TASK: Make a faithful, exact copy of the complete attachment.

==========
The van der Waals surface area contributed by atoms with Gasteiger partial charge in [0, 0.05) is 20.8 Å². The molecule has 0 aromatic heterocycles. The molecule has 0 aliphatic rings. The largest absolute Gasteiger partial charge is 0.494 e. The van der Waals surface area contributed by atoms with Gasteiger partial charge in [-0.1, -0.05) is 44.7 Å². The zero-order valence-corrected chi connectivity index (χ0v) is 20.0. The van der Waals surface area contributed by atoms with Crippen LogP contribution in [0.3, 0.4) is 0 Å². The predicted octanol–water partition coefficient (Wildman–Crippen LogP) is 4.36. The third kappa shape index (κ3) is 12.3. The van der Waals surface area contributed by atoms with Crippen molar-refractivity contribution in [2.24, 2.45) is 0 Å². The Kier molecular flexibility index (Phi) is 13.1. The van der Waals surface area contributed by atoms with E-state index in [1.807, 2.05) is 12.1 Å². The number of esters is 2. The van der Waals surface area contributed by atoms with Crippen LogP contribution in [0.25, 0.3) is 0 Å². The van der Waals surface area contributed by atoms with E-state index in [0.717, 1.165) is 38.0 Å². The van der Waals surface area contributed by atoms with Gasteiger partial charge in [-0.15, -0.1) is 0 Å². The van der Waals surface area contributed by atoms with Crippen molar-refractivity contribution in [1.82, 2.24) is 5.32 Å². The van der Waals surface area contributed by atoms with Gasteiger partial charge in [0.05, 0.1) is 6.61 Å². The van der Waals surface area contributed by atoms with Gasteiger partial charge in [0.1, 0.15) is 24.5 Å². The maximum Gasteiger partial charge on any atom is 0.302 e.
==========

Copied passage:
The van der Waals surface area contributed by atoms with Gasteiger partial charge in [0, 0.05) is 20.8 Å². The molecule has 0 aromatic heterocycles. The molecule has 0 aliphatic rings. The largest absolute Gasteiger partial charge is 0.494 e. The van der Waals surface area contributed by atoms with Gasteiger partial charge in [-0.1, -0.05) is 44.7 Å². The zero-order valence-corrected chi connectivity index (χ0v) is 20.0. The van der Waals surface area contributed by atoms with Crippen LogP contribution in [0.3, 0.4) is 0 Å². The predicted octanol–water partition coefficient (Wildman–Crippen LogP) is 4.36. The third kappa shape index (κ3) is 12.3. The van der Waals surface area contributed by atoms with Crippen molar-refractivity contribution in [2.24, 2.45) is 0 Å². The Kier molecular flexibility index (Phi) is 13.1. The van der Waals surface area contributed by atoms with E-state index in [1.807, 2.05) is 12.1 Å². The number of esters is 2. The van der Waals surface area contributed by atoms with Crippen LogP contribution in [0.25, 0.3) is 0 Å². The van der Waals surface area contributed by atoms with E-state index in [0.717, 1.165) is 38.0 Å². The van der Waals surface area contributed by atoms with Gasteiger partial charge in [-0.15, -0.1) is 0 Å². The van der Waals surface area contributed by atoms with Crippen molar-refractivity contribution in [1.82, 2.24) is 5.32 Å². The van der Waals surface area contributed by atoms with Gasteiger partial charge in [0.05, 0.1) is 6.61 Å². The van der Waals surface area contributed by atoms with Gasteiger partial charge in [0.1, 0.15) is 24.5 Å². The maximum Gasteiger partial charge on any atom is 0.302 e.